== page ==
Depending on the capacity and number of candidates for the program, the cut-off point for medicine at the University of Nairobi may differ from that at Kenyatta University.
According to her, a merit list for each program is established in this manner for all universities.
Wahome indicated that students who lost out at the University of Nairobi after the cut-off line was created, even if they received an A, could not be placed in the following university’s Medicine program at this stage.
This is because other students in other universities made that subject their first choice and were given preferential treatment.  As a result, students will wait until revision, when they will have another opportunity to change courses and the same placement method will be followed.
Wahome stated that a student’s preference plays an important part in placement and that candidates are given precedence based on their top choices.
“Even if you score an A, but you missed on your first choice, you cannot be given priority over someone who made your second choice their first option,” said Wahome.
She said that the grade A student’s third selection could also be someone’s first or second pick, thus those students are placed first before the grade A student.
This explains why a student with an A (plain) average fails to get into a medicine degree at one university while another with an A- (minus), B+, or even a B (plain) gets a shot at another.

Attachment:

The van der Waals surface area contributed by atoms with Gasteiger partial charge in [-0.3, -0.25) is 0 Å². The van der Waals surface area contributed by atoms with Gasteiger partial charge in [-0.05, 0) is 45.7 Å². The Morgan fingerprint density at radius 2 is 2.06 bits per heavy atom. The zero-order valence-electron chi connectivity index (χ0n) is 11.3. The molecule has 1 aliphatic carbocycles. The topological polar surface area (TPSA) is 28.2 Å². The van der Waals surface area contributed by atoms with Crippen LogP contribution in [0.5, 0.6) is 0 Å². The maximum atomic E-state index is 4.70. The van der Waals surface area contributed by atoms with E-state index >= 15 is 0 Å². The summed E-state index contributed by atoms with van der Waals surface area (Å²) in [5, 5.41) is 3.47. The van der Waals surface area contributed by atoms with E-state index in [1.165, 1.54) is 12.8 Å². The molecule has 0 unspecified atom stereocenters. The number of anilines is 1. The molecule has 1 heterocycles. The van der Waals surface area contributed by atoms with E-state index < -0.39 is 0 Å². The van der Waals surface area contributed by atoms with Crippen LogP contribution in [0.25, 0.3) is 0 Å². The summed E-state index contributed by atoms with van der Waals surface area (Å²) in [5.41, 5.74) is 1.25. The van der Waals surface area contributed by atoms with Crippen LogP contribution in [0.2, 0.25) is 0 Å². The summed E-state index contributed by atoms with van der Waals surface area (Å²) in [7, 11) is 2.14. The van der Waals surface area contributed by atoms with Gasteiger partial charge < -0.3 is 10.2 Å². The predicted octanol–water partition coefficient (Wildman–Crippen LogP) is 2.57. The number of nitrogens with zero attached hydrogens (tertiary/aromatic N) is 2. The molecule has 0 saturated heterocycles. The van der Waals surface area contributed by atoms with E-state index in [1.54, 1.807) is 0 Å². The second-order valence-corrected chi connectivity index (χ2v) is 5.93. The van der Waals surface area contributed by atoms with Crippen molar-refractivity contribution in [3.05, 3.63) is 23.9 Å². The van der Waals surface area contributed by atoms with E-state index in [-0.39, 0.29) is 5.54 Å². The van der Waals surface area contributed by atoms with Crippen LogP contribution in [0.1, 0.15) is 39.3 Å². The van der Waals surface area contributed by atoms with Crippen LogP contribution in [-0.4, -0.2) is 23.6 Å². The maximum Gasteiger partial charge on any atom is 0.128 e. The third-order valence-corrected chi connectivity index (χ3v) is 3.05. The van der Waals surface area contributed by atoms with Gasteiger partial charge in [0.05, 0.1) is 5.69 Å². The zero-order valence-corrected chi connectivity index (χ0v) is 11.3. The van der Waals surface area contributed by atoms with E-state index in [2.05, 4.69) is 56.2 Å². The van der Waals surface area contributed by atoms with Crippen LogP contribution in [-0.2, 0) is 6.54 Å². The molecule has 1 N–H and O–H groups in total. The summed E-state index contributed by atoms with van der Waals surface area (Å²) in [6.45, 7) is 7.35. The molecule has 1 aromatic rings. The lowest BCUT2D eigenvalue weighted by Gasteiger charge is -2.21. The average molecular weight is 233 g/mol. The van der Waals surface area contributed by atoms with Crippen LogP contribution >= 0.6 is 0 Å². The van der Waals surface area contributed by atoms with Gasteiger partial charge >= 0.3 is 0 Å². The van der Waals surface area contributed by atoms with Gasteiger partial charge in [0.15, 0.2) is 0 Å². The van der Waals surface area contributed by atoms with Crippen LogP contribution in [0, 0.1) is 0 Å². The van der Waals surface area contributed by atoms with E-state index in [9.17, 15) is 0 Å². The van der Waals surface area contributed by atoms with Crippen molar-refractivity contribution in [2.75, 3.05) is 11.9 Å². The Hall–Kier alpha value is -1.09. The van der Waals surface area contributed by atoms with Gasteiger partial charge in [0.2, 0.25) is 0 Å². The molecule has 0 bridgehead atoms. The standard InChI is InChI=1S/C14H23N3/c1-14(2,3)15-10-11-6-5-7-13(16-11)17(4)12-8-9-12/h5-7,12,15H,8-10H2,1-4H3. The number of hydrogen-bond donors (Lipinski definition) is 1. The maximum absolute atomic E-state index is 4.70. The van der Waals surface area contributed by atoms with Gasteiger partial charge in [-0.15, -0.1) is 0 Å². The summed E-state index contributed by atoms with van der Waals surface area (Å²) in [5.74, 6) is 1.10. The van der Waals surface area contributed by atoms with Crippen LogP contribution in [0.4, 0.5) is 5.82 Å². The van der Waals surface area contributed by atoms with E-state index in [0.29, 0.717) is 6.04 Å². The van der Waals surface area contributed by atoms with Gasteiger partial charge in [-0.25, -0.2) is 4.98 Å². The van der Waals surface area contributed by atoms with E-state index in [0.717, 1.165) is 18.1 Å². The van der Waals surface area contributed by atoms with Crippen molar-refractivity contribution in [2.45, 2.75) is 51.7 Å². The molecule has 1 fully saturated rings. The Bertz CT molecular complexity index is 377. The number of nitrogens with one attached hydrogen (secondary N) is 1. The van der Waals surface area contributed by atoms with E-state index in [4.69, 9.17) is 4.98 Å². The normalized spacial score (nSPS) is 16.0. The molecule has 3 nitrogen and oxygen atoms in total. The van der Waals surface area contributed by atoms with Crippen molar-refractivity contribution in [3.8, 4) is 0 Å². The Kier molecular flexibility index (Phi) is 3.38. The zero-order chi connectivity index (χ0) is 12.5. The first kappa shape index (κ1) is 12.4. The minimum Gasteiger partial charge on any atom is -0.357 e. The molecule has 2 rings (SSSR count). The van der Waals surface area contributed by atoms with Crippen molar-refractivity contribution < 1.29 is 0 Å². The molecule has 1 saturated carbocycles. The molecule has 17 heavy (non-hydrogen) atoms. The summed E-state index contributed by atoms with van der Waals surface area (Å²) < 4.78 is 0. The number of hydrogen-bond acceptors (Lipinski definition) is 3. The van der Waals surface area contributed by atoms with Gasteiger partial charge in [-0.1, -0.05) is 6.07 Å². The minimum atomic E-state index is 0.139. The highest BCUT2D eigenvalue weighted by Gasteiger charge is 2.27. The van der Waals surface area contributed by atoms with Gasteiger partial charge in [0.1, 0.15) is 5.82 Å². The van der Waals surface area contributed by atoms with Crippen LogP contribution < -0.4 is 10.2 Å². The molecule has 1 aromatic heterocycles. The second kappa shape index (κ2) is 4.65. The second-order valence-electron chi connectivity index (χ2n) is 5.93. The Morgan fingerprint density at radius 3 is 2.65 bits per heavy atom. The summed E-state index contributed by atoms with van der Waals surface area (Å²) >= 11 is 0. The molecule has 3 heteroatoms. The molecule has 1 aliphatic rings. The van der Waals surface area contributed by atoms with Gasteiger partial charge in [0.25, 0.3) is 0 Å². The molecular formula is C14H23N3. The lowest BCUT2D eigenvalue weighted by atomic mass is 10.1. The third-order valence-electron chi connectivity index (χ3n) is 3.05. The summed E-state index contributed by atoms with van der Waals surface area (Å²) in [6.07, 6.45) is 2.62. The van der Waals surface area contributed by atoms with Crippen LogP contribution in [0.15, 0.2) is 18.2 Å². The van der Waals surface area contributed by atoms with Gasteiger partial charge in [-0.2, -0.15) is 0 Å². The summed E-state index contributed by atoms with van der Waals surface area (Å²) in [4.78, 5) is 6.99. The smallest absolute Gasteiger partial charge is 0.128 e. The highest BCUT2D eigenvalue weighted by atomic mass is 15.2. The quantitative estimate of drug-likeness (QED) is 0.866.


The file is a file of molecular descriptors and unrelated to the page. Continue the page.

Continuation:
She claims that these applicants who received an A (plain) but are unable to enroll in medicine courses do not receive first priority because other students have made their second option their first.
“This procedure is done for all other courses and priority is given to first choices made by candidates. But those who lose in the first round always have a chance to revise their courses,” she said.
One error students make during the application process and review, according to Wahome, is to focus solely on top colleges and courses.
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She claims that if students are not directed during revision, they will apply for competitive courses even though they are not properly qualified.
According to KUCCPS, the number of applicants accepted into a specific program is determined on the basis of merit and a candidate’s choices.
(KUCCPS) expose placement practices and oversights that cost students their dream jobs